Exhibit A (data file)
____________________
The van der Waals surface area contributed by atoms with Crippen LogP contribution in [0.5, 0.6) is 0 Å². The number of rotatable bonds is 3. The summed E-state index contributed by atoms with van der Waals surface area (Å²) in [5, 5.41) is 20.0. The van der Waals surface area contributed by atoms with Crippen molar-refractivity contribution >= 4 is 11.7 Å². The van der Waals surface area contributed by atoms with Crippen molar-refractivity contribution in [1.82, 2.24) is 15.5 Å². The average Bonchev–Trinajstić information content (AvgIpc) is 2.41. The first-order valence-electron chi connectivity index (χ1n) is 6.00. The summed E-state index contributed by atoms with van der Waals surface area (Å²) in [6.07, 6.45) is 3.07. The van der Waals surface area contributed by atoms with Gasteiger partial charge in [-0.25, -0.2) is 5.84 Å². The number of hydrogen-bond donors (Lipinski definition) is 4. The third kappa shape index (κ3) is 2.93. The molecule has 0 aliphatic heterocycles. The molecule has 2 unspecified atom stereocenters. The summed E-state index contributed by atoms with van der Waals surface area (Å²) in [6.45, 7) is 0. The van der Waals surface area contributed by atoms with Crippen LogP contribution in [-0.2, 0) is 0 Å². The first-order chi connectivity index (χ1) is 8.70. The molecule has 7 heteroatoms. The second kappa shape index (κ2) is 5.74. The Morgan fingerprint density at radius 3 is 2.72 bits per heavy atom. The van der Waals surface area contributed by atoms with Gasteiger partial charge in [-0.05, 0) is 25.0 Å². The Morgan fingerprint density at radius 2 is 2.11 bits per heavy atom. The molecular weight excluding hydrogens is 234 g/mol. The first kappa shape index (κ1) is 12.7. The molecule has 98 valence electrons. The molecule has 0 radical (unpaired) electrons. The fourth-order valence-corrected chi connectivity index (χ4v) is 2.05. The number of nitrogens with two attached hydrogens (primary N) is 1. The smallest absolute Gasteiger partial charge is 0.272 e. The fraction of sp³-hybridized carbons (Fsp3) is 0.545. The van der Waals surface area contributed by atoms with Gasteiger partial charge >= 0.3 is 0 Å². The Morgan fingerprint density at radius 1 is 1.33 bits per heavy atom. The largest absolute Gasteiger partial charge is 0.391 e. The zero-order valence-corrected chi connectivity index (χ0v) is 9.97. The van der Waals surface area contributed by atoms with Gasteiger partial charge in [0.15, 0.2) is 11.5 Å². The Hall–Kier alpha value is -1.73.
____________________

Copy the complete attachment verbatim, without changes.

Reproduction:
The van der Waals surface area contributed by atoms with Crippen LogP contribution in [0.5, 0.6) is 0 Å². The number of rotatable bonds is 3. The summed E-state index contributed by atoms with van der Waals surface area (Å²) in [5, 5.41) is 20.0. The van der Waals surface area contributed by atoms with Crippen molar-refractivity contribution >= 4 is 11.7 Å². The van der Waals surface area contributed by atoms with Crippen molar-refractivity contribution in [1.82, 2.24) is 15.5 Å². The average Bonchev–Trinajstić information content (AvgIpc) is 2.41. The first-order valence-electron chi connectivity index (χ1n) is 6.00. The summed E-state index contributed by atoms with van der Waals surface area (Å²) in [6.07, 6.45) is 3.07. The van der Waals surface area contributed by atoms with Gasteiger partial charge in [-0.25, -0.2) is 5.84 Å². The number of hydrogen-bond donors (Lipinski definition) is 4. The third kappa shape index (κ3) is 2.93. The molecule has 0 aliphatic heterocycles. The molecule has 2 unspecified atom stereocenters. The summed E-state index contributed by atoms with van der Waals surface area (Å²) in [6.45, 7) is 0. The van der Waals surface area contributed by atoms with Crippen LogP contribution in [-0.2, 0) is 0 Å². The first-order chi connectivity index (χ1) is 8.70. The molecule has 7 heteroatoms. The second kappa shape index (κ2) is 5.74. The Morgan fingerprint density at radius 3 is 2.72 bits per heavy atom. The van der Waals surface area contributed by atoms with Gasteiger partial charge in [-0.05, 0) is 25.0 Å². The Morgan fingerprint density at radius 2 is 2.11 bits per heavy atom. The molecular weight excluding hydrogens is 234 g/mol. The first kappa shape index (κ1) is 12.7. The molecule has 98 valence electrons. The molecule has 0 radical (unpaired) electrons. The fourth-order valence-corrected chi connectivity index (χ4v) is 2.05. The number of nitrogens with two attached hydrogens (primary N) is 1. The smallest absolute Gasteiger partial charge is 0.272 e. The fraction of sp³-hybridized carbons (Fsp3) is 0.545. The van der Waals surface area contributed by atoms with Gasteiger partial charge >= 0.3 is 0 Å². The Morgan fingerprint density at radius 1 is 1.33 bits per heavy atom. The largest absolute Gasteiger partial charge is 0.391 e. The zero-order valence-corrected chi connectivity index (χ0v) is 9.97. The van der Waals surface area contributed by atoms with Gasteiger partial charge in [0.15, 0.2) is 11.5 Å². The Hall–Kier alpha value is -1.73.